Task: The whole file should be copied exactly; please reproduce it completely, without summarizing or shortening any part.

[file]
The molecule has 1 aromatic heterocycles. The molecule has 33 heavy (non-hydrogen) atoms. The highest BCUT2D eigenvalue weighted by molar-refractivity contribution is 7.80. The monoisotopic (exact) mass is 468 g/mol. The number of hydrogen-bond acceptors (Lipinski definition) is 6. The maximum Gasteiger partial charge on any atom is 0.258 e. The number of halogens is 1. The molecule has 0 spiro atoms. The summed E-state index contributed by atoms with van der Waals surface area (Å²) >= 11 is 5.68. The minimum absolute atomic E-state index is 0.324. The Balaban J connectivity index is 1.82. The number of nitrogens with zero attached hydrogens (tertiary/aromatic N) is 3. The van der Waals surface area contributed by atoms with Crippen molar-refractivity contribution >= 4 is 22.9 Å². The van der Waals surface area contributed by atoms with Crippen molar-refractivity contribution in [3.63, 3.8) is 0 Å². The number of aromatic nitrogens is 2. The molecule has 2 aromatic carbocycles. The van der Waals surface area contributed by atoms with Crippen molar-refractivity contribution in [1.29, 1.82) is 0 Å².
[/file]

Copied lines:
The molecule has 1 aromatic heterocycles. The molecule has 33 heavy (non-hydrogen) atoms. The highest BCUT2D eigenvalue weighted by molar-refractivity contribution is 7.80. The monoisotopic (exact) mass is 468 g/mol. The number of hydrogen-bond acceptors (Lipinski definition) is 6. The maximum Gasteiger partial charge on any atom is 0.258 e. The number of halogens is 1. The molecule has 0 spiro atoms. The summed E-state index contributed by atoms with van der Waals surface area (Å²) >= 11 is 5.68. The minimum absolute atomic E-state index is 0.324. The Balaban J connectivity index is 1.82. The number of nitrogens with zero attached hydrogens (tertiary/aromatic N) is 3. The van der Waals surface area contributed by atoms with Crippen molar-refractivity contribution >= 4 is 22.9 Å². The van der Waals surface area contributed by atoms with Crippen molar-refractivity contribution in [3.63, 3.8) is 0 Å². The number of aromatic nitrogens is 2. The molecule has 2 aromatic carbocycles. The van der Waals surface area contributed by atoms with Crippen molar-refractivity contribution in [1.29, 1.82) is 0 Å².